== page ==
Avoiding a Two-Wheeled Lemon
Let's face it, bicycles are mysterious devices to most of us. When buying a used bike, it can be difficult to spot a lemon. To buy a used bicycle, you must be careful and pick one that has potential.
Not everyone is a bicycle expert, and it can be easy to mask a nasty problem temporarily, so you won't notice it during the test ride. Be aware, and when you buy a used or second-hand bicycle be cautious and look it over thoroughly.
These tips will help you determine whether or not you've found any cheap used bicycles worth buying.
Buying a Used Bicycle: Avoid Rust
It's easy to disregard rusty parts. There are many areas of a bicycle that can rust, but the most common areas are chains, cables, fenders and spokes. A cheap used bicyle may be peppered with rust. Before you buy a used bicycle, check out the rust situation.
Rust is an indication of weakened metal. Rusty spokes are far more likely to snap or fail. A very rusty frame or cancer-riddled wheels should not be trusted.
Likewise, rusty components will not function as well as they once did. A rusty chain is almost impossible to bring back to life. Ditto with rusty cables, they will snag and slow down your shifting and braking.
Finally, rust is a good sign of how careful the previous owner was with their ride. A rust covered bicycle was probably left out in the rain, so expect other important maintenance aspects to be neglected too. The more rust, the more likely there are other surprises.
Bent or Warped Components
Buying A Used Bicycle: Watch For Bent Parts
Bent components can be tricky to diagnose. Two common bent items are the wheels and the crankset.
Wheels can warp to different degrees. Sometimes it is a small wobble that can be trued by a bicycle shop (tightening of the spokes). Sometimes the wheel closely resembles a taco. A small wobble can be heard or felt in the brakes. Do the brakes grab only some of the time? When you brake, does it not stop in a smooth, even fashion? Chances are, your wheels are wobbly. Cheap used bicycles often have warped parts, and the owner is trying to offload it for cheap. Replacing a wheel is really expensive, so don't throw your money away.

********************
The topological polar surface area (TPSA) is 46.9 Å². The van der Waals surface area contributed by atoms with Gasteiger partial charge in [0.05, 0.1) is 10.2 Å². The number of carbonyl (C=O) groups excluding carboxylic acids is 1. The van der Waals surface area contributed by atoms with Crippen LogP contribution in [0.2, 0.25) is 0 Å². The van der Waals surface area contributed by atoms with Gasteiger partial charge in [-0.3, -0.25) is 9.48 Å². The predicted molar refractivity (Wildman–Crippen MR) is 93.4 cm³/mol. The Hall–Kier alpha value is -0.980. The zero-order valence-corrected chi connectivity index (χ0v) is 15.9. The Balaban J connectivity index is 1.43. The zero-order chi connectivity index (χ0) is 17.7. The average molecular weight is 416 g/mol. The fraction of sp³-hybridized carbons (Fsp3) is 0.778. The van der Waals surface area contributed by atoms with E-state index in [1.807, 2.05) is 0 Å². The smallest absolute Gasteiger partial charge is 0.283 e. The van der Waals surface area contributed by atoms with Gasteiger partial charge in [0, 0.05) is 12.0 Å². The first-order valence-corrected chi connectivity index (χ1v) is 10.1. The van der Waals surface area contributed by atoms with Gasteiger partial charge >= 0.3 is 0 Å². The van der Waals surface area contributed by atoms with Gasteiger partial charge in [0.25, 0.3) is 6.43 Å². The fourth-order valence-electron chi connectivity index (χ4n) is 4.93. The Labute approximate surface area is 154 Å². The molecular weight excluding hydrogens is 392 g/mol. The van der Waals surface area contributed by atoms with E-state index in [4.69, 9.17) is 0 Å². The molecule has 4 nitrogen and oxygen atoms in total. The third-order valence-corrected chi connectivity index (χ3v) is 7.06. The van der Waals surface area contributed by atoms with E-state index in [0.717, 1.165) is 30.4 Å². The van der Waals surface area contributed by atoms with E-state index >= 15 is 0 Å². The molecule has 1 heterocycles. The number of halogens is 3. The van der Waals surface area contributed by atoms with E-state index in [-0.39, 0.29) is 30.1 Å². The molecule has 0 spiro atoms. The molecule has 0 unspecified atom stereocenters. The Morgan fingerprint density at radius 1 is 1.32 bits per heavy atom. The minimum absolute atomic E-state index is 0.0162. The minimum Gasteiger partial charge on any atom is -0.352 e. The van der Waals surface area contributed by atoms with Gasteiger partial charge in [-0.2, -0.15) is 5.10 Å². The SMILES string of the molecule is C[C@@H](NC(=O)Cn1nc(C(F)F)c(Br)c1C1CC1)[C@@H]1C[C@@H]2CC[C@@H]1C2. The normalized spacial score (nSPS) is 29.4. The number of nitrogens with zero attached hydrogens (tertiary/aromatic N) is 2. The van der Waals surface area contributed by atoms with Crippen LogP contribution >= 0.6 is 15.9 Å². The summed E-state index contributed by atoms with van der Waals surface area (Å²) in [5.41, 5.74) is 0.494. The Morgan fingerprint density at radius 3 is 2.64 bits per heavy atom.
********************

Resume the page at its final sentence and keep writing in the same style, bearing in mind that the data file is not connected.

A bent crank is tough to notice too. Stand over your bike and look down at the pedals. Now, spin the pedals backwards. If you notice the chain ring moving from side to side, you probably have a warped crank. A warped crank is definitely something to look out for when buying a used bicycle.
Ready to Ride?
Remember, the problems noted above do not necessarily mean a bike is no good, they are just worth watching out for. Issues like these can make a good bargaining chip for getting a great deal. Cheap used bicycles won't be perfect, but be sure to be vigilant and look for signs of what I listed above.
Worn Out Components:
Buy a Used Bike: Watch For Worn Out Bits
Worn out components can be a real drag with a bicycle. Not only are they a safety concern, they will add extra expense to your bike purchase, since you'll have to replace them at a later date. The most common wear items on a bicycle are the tires, the chain, the cables and the brake pads. Cheap used bicycles often have worn out parts. The owners won't replace them, so before you buy a used bicycle be sure to look it over.
Tires are obvious: no tread means they are worn out. Also look out for cracks in the sidewalls, and ancient rubber with could give at any moment. Even if the tires hold air, that doesn't mean they're road worthy.
Chain wear is harder to diagnose. A worn chain will stretch, resulting in chain noise, skipping and derailment. If you don't have a chain gauge handy, give the bike a spin and listen to how noisy it is.
Cables also stretch and become less effective with use. They will also tend to stick, which will make both braking and gear shifting more difficult. Using your brakes and changing your gears should be effortless, don't be fooled into thinking otherwise. If you're going to buy a used bicycle, buy one that will stop!
Brake pads are fairly obvious. If they look significantly worn down, they should be replaced. Also watch out for old rubber pads; they will be rock hard, and will provide little stopping power. Just feel how hard the rubber is with your thumbnail. Cheap used bicycles often have old, worn out brake pads.